Current business news is rife with lay offs, furloughs, pay cuts and businesses going into administration. This is a result of the ongoing pandemic caused by the novel COVID19, which has been very disruptive to businesses across the world. The startup world has also seen its fair share of this ‘bad’ news. Popular brands with some presence in Ghana such as Uber, Airbnb, Andela, IROKO, have all either laid some workers off, initiated pay cuts or furloughs.
For small businesses, the effects are even graver as they usually have limited resources and are operating with a shorter cash runway. A recent survey showed that:
- 42% of startups globally have 3 months or fewer of runway
- 58% of startups have had to terminate full time employees.
So, you will bear with me that lay-offs, pay cuts and furloughs are not extreme in this current challenging economic and health situation we find ourselves. But the question is, “how do you carry out any of these activities in an ethical and legal manner as a small business owner?”. You will not want to be known as a business owner who neglects or ignores staff when things go south.
In this article, I will focus on the three main initiatives – lay-offs, pay cuts and furloughs – we have seen other businesses engage in and how you can also do same without neglecting the welfare of your employees.
I will start with pay cuts as that seems to be the first option for most businesses. This normally involves employees accepting a reduction of their normal salaries. When it happens, top-level management of the company typically accepts a higher percentage cut to show their commitment to the pay cuts.
This is one of the first measures most businesses took when the effects of the pandemic started to set in; besides freezing recruitment. A list of over 10 CEOs and companies that have implemented pay cuts can be found here.
To implement pay cut, it is important to be very transparent about your business numbers and use that as a basis for discussing with your employees the essence of the pay cut. Also, as the founder/CEO, show more commitment towards the pay cut initiative by taking a higher cut than the whole team.
Some companies such as Gravity Payments have also used pay cut as a way of avoiding lay-offs, thus, ensuring every team member stays on board and get a cut off their normal pay. Other companies are also offsetting pay-cuts with equity options/share-based agreements as a compensation.
Lastly, pay cuts are supposed to be temporary, so employees can return to normal salaries when things improve. Thus, employees need to be constantly updated on the business’ financial performances.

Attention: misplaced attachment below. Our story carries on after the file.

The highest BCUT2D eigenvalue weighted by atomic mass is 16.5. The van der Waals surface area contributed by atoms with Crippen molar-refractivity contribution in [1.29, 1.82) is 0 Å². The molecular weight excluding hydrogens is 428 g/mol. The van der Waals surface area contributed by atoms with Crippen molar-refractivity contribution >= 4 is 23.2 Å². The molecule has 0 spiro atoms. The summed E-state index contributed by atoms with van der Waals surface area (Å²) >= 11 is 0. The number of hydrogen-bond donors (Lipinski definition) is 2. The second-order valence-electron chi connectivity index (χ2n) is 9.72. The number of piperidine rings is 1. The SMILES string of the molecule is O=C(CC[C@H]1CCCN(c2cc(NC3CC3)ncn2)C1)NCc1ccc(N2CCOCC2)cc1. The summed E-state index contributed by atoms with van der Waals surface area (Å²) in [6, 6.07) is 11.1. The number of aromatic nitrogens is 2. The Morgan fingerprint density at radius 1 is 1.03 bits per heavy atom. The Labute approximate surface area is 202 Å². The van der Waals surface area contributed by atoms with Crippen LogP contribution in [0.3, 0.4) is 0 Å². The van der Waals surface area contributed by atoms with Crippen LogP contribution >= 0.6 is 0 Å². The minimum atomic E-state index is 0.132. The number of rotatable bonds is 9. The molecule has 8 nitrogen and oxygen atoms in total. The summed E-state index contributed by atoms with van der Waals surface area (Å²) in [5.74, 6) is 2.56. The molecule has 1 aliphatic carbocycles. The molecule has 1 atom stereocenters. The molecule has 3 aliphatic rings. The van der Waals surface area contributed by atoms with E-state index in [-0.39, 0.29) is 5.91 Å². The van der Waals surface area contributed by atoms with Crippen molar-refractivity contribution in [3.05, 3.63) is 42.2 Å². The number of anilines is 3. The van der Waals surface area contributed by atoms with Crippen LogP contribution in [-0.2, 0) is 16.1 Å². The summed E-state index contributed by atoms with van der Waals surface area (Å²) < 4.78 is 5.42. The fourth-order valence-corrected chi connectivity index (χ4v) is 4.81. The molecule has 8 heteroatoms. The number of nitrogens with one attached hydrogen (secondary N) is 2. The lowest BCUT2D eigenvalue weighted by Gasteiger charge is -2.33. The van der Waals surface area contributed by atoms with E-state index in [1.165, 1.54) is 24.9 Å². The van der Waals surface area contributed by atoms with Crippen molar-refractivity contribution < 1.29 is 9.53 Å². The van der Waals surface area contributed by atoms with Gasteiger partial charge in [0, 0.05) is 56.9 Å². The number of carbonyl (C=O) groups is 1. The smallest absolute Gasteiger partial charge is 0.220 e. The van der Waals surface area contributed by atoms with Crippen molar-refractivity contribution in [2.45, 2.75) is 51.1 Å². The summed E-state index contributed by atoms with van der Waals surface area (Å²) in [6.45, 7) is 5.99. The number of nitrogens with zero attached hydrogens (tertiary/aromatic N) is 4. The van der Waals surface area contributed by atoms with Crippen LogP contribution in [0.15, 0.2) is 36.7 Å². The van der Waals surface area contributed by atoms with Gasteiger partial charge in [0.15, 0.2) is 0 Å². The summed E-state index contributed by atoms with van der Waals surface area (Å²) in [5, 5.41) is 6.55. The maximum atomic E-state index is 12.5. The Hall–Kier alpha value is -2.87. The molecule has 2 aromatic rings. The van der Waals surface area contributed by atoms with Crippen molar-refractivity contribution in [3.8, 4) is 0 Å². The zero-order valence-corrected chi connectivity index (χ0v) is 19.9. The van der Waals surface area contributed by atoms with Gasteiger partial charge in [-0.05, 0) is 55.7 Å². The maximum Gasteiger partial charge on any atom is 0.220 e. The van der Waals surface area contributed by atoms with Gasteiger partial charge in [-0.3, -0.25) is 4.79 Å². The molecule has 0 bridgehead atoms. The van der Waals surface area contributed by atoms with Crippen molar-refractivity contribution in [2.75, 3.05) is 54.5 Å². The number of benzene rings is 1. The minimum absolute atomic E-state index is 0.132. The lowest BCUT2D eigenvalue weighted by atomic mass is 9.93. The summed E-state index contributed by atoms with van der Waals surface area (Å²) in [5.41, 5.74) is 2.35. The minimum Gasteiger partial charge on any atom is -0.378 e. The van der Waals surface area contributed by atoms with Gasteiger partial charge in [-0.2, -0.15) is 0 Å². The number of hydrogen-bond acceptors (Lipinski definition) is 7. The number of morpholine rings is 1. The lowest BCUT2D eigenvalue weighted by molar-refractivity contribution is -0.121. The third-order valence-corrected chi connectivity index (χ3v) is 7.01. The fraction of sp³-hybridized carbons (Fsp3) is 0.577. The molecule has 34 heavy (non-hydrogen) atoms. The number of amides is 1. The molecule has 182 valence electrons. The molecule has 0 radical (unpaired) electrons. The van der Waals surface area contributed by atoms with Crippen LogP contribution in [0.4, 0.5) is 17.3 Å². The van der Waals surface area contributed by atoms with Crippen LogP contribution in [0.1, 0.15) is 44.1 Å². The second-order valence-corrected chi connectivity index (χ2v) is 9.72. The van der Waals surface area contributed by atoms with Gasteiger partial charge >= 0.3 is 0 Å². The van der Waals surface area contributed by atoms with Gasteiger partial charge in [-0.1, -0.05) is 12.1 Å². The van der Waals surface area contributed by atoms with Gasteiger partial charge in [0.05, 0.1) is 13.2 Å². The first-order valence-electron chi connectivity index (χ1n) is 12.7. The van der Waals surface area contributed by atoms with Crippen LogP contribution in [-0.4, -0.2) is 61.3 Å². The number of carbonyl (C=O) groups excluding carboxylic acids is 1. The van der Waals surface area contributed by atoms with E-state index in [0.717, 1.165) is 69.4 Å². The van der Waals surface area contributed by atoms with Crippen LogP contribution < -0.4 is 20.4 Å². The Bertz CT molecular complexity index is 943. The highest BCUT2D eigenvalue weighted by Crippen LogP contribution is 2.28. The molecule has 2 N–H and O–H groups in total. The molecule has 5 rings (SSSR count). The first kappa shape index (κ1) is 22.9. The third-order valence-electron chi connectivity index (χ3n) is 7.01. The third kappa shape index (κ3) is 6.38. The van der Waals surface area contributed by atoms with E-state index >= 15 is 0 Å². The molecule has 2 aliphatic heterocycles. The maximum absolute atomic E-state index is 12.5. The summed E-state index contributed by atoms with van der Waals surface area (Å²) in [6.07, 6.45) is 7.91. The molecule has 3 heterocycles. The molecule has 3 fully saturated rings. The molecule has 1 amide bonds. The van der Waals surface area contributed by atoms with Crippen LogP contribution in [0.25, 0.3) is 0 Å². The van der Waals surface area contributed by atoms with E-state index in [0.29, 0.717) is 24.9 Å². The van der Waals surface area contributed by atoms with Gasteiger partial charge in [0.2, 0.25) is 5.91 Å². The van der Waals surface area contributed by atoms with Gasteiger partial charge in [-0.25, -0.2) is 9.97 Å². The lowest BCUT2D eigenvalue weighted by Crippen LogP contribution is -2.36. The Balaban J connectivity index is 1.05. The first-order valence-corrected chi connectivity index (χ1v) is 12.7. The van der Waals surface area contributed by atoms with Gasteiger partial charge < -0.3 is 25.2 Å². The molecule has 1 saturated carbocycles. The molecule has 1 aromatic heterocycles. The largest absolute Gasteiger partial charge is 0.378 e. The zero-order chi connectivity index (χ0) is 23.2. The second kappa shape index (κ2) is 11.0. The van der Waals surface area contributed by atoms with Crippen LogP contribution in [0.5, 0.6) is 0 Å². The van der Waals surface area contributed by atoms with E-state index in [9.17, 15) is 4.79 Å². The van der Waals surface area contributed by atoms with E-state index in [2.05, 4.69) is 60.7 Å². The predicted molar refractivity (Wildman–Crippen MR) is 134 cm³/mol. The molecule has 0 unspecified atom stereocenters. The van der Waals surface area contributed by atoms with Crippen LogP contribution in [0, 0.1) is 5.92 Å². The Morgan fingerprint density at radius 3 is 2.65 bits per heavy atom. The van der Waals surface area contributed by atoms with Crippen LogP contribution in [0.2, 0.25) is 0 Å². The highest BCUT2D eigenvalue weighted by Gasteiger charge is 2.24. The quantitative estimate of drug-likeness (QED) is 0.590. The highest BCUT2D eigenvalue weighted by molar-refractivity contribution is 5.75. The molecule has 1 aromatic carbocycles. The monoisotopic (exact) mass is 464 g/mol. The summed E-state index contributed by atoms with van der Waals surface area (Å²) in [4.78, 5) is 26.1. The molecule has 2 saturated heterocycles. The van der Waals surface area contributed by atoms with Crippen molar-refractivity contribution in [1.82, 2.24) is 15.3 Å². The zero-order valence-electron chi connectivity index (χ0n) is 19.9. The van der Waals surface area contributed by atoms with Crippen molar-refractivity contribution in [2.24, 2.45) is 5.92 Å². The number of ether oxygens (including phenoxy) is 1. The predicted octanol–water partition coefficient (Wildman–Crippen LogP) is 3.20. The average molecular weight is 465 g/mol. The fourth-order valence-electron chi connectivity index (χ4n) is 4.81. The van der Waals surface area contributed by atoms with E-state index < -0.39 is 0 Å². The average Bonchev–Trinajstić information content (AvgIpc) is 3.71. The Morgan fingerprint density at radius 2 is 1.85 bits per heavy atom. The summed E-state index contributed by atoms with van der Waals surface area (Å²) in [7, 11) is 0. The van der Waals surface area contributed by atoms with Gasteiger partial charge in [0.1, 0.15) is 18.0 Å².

Furlough (Unpaid Leave):
In cases where your business will not be able to keep up with payment of staff during this pandemic, you can place those staff on furlough. Furlough means temporary leave of absence from work and it is normally used during difficult economic conditions as we are in currently. It is an unpaid leave, meaning you do not make any payments to staff. However, staff are still kept on payroll and get to enjoy other company benefits such as health insurance, as this is not redundancy or lay off.
Furlough is also normally used where there’s a lockdown and therefore the company cannot operate at all, meaning there is almost 100% loss of revenue. This is why we have seen many football clubs and bars/restaurant place their staff on furlough.
Also, some companies have implemented pay cuts together with furlough. This means that key staff remain in active service but get reduced salaries whiles other staff go on furlough. For instance, Nigerian video-on-demand (VoD) company IROKO has furloughed 28% of its staff whiles 16% got pay cuts.
This is the most difficult option of all the three, though that is what we are seeing more and more in the news these days. For example, Andela has laid off 135 staff, which is roughly 10% of their total staff strength. Airbnb laid off 25%, Renmoney reduced its staff by 50% and many other companies have done same. Because it is the most difficult option at the moment, looking at the fact that the economies of the world are already tight, it is important that founders/CEO make arrangements/provisions that will help the laid off staff survive till they get new jobs. One business that has been praised for how they managed their layoffs is Airbnb. I will share some of the arrangements they implemented below:
- Severance pay: Article 17 of Ghana’s Labour Act requires that you pay the staff a full month’s salary in instances where the layoff is done without one month’s notice. Besides the legal requirement, business owners must consider the hardship caused by the pandemic and give laid-off staff some funds that can sustain them for the time being. It can be a month’s salary or even more.
- Health insurance benefits: Some companies allow laid off staff to continue with health insurance coverages, mostly up to December this year. This has become important due to the fact that we are in a health pandemic at the moment. This shows how important the company cares about the health of laid off staff and their families.
- Job search support: Last but not the least, you can also put up an initiative of helping affected staff get jobs by recommending them to other businesses, organizing a job fair etc. Companies with the wherewithal allow their staff to own company laptops they were using.
These are just the common options out there that businesses are using to handle their employees currently. The important thing is that whichever option you go with, you handle it ethically and within legal means.
If you have already taken any of the above measures, you can share with us in the comment section. We would also like to learn from you.